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This question already has an answer here:

For example, I have 10 a tags generated from an AJAX response:

<a href="#" id="b1">b1</a>
<a href="#" id="b2">b2</a>
<a href="#" id="b3">b3</a>
<a href="#" id="b4">b4</a>
<a href="#" id="b5">b5</a>
<a href="#" id="b6">b6</a>
<a href="#" id="b7">b7</a>
<a href="#" id="b8">b8</a>
<a href="#" id="b9">b9</a>
<a href="#" id="b10">b10</a>

I need to assign onclick event to each of them via loop:

for(i=1; i<11; i++) {
    document.getElementById("b"+i).onclick=function() {
        alert(i);
    }
}

This doesn't work, it only assigns onclick to the last a tag and alerts "11". How can I get this to work? I'd prefer not to use jQuery.

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marked as duplicate by Bergi javascript Dec 15 '15 at 10:35

This question has been asked before and already has an answer. If those answers do not fully address your question, please ask a new question.

    
You should call attachEvent / addEventListener (although they won't solve your problem) – SLaks Jun 26 '11 at 23:23
    
@SLaks Why are attachEvent/addEventListener more appropriate than element.onclick? – Micah Henning Oct 19 '12 at 19:11
    
@MicahHenning: To allow you to have multiple handlers. – SLaks Oct 19 '12 at 19:12
    
@SLaks Ah, good point. Thanks. – Micah Henning Oct 22 '12 at 14:53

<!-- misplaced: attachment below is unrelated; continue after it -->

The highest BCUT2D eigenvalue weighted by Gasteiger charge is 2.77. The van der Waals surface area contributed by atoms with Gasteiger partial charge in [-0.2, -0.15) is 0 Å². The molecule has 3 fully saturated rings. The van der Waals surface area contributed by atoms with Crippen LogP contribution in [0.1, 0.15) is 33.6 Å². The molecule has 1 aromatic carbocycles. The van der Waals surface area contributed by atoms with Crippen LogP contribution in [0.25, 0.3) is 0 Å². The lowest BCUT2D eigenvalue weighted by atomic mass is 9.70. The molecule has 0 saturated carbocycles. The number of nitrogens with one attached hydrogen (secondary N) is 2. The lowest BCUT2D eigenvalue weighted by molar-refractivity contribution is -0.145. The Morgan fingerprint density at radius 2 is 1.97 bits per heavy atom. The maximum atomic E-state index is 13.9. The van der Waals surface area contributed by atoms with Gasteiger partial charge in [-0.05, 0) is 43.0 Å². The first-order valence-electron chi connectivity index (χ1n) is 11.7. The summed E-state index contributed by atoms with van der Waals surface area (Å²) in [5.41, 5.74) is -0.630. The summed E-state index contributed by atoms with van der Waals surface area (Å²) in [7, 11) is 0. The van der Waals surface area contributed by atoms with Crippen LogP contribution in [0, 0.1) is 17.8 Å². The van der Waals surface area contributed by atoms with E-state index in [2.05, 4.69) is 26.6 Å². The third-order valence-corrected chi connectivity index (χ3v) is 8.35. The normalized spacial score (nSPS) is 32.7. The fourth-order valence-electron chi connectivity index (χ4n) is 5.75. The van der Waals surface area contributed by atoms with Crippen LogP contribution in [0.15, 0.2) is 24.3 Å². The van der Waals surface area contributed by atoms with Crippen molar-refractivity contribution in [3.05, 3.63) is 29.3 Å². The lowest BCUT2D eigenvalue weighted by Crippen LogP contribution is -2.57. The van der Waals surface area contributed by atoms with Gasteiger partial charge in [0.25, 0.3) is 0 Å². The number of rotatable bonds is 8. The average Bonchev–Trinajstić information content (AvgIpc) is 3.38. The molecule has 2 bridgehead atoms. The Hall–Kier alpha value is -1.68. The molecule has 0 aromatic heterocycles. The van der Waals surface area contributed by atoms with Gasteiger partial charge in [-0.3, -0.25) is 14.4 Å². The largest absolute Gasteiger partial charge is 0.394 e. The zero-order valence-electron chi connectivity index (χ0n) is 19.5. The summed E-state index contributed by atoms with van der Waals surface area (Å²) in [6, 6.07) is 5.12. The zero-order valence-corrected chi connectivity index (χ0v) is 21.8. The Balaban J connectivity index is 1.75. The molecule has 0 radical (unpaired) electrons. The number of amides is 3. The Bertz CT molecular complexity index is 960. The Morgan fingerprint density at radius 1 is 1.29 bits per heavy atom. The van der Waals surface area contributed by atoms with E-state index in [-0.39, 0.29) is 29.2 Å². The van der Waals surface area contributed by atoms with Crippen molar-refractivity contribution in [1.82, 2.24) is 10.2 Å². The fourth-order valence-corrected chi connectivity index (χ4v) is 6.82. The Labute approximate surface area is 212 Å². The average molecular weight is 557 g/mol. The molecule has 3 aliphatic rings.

up vote 22 down vote accepted

All of your handlers are sharing the same i variable.

You need to put each handler into a separate function that takes i as a parameter so that each one gets its own variable:

function handleElement(i) {
    document.getElementById("b"+i).onclick=function() {
        alert(i);
    };
}

for(i=1; i<11; i++) 
    handleElement(i);
share|improve this answer
    
Thanks, it worked. – Caballero Jun 26 '11 at 23:34

A closure is what you're looking for:

for(i=1; i<11; i++) {
    (function(i) {
        document.getElementById("b"+i).onclick=function() {
            alert(i);
        };
    })(i);
}
share|improve this answer
2  
I'd say that Caballero has a closure where they don't want one and that they want a closure buster to force the immediate evaluation of i. That's what your self-executing function is doing. – mu is too short Jun 27 '11 at 0:01
1  
Closure/No-Closure... I don't care! This anonymous/self-invoking solution is beautiful :) I'd have ticked this one. – Nick Apr 12 '12 at 5:36
    
Far more elegant than having a separate function. – Micah Henning Oct 19 '12 at 19:09

There are two ways to use closure on this problem. The idea is to create a scope with a snapshot of "i" variable for each iteration to be used by event handler.

Solution #1 (as was mentioned by Kevin):

for(i=1; i<11; i++) {
    (function(num) {

       document.getElementById("b"+num).addEventListener('click', function() {
            alert(num);
       });

    })(i);
}

Solution #2:

for (i=1; i<11; i++) {
    document.getElementById("b"+i).addEventListener('click', (function(){
        var num = i;
        return function() {
            alert(num);
        }
    })());
}
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